Klamath Falls, Ore. – Conditions at Eternal Hills and Memorial Gardens has people in Klamath Falls up in arms.
An Oregon House Bill is aimed at preventing similar situations.
While people paid for perpetual care at Eternal Hills, conditions at the cemetery have been deteriorating.
Oregon Governor Kate Brown signed a bill into law last month addressing those concerns.
“Unfortunately, it will not resolve the problem at Eternal Hills.” Notes Klamath County District Attorney Eve Costello.
Due to multiple complaints, the previous owners lost their license to operate in 2016.
The owners were placed in involuntary bankruptcy in 2017.
D.A. Costello notes this places the cemetery in a difficult position. “We can’t appoint a receiver, or do anything else at this point with this circumstance.”
Trust money for maintenance can’t be accessed without a certified receiver.
Costello explains House Bill 2088 will allow individual owners of plots to band together in the future, or ask local governments to initiate a receivership. “Which will allow the monies that they routinely pay for that maintenance to be released, and allowed to be distributed.”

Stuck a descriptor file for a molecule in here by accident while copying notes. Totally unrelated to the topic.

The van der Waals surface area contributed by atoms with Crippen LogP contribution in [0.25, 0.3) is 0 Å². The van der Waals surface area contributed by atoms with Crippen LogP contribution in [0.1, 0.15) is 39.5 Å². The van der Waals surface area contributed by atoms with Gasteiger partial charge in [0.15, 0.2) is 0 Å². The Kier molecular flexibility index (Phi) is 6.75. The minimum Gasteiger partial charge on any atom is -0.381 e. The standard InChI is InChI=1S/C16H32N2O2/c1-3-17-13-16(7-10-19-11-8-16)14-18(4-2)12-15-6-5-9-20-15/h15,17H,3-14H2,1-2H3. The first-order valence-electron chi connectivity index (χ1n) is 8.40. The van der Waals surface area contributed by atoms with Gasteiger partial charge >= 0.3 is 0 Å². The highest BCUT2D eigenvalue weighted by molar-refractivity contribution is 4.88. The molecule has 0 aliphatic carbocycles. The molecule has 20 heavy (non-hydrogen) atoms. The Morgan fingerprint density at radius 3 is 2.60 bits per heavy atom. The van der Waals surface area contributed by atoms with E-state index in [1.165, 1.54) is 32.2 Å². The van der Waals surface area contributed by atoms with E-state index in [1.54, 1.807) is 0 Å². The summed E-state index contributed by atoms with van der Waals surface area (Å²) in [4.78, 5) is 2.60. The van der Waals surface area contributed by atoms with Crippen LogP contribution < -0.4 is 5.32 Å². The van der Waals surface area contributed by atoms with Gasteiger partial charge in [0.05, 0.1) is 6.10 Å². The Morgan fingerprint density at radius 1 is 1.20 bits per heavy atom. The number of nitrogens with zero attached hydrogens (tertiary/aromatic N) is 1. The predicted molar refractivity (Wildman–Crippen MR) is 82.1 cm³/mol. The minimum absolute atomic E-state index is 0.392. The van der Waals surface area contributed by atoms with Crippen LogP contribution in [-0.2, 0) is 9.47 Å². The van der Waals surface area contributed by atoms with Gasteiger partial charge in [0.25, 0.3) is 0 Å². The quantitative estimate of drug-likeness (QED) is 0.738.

The D.A. says that while she’s keeping a close eye on the situation, the issue is being dealt with at a state level. “The District Attorney’s Office is not really involved in this process – that’s where the Oregon Mortuary and Cemetery Board, and the Department of Justice have been involved.”
Eternal Hills remains open to the public, and burials are still being made through licensed funeral homes.
An informal group is organizing a clean-up effort for this Saturday at Eternal Hills.
You’ll find more information on the ‘Klamath Falls Eternal Hills Group’ Facebook page.
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